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The United States first black President’s life journey reflects the big world issues

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Dreams from my father
Barack Obama
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It was surpricing to notice that Barack Obama was already an author before he became the President of the United States of America. He actually had published the book years before his presidency. He took the story to the very beginning and told how he grew up in poor neighbourhood and how his father got in to the University of Hawaii in the year 1959 as a first African student (Dreams from my Father, Obama, Canongate, 2004, 9) in the rather young age of 23. Obama many times referred how his family had to live with a fear of a lot of traumas, with economy for instance. Also the hierarchical life had its’ own background noise in their minds.

Obama reflected the times of his childhood and how there were situations in which the racial issues were very much present. For example how white kids were not supposed to play with ”the colored kids. Then through his mother’s relationship with a man named Lolo, Obama stated that he could not believe his good fortune (Dreams from my Father, Obama, 2004, 35). Lolo taught Obama how to always protect self first. That is how he learned how to deal with difficult people. Lolo claimed that Obama’s mother had a soft heart for helping out the poor and how Obama would become a man someday and needed to have more sense (Dreams from my Fathe, Obama, 2004, 39). It was a lot different world than what it is nowadays. The book clearly states how in Obama’s childhood the men were concidered rather ruthless and cold people. Women’s sensitivity was deprecated. The meaning of power was more of an expression of following the rules and not doing anything wrong. (Dreams from my Father, Obama, 2004, 47)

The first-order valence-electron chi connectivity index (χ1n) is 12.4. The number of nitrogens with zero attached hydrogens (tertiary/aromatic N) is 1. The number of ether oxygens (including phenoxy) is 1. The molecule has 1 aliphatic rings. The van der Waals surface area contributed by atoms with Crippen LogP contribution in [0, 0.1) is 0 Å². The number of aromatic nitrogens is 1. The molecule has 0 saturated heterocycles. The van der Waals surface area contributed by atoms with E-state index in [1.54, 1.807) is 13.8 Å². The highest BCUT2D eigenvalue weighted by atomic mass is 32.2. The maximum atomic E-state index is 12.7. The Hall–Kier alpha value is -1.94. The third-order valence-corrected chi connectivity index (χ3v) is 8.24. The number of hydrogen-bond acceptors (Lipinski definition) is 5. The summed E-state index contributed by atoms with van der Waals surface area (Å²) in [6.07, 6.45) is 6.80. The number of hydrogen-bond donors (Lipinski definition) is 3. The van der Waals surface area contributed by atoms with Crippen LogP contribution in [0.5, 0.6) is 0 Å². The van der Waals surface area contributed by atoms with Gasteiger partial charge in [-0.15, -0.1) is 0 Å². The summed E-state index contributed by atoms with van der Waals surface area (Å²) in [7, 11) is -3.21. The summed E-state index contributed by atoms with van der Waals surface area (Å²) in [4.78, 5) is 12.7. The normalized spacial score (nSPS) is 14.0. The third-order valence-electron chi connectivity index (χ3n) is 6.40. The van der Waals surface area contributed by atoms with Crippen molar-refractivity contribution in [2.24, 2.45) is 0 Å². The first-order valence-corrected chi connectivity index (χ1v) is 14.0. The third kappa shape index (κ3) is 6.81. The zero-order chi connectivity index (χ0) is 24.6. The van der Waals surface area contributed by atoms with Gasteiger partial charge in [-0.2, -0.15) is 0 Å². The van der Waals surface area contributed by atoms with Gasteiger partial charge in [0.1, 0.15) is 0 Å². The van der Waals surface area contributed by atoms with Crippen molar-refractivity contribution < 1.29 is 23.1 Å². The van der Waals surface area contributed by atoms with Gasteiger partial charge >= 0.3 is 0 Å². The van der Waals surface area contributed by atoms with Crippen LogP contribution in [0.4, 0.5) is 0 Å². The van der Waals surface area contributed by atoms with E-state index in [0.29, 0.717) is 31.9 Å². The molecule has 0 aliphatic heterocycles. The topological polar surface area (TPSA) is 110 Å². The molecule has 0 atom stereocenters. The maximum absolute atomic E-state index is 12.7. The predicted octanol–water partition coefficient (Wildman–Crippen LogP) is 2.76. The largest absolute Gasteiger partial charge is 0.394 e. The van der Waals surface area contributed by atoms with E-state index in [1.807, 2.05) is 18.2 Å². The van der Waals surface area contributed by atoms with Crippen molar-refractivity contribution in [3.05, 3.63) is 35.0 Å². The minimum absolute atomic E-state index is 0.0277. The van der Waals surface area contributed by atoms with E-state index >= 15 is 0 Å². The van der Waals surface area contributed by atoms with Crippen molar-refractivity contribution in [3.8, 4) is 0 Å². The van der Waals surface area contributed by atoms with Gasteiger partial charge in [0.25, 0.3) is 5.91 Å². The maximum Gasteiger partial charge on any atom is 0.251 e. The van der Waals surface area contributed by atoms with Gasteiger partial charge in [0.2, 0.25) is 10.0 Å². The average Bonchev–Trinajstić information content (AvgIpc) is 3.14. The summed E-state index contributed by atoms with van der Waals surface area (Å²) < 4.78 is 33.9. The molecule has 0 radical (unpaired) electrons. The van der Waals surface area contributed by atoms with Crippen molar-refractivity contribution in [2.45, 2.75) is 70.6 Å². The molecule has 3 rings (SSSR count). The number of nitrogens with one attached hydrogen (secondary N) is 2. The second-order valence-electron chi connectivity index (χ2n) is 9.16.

Obama’s grandparents, called ”Gramps” and ”Toot” in the book, showed the little boy how to treat people and they naturally played a big role in Obama’s life after his mother passed away in the year of first publishing of this book, 2004. His father, a once Kenyan minister, died in a car accident, when Obama was 21 years old. It was especially noted that Obama’s grandfather, a white man, had many black friend. That aspect showed the way how the world was changing from the early days of his life in Africa. One good example of the race issue normalization was, when Obama’s grandfather took him to a bar, where he was the only white person and nobody minded (Dreams from my Father, Obama, 2004, 77).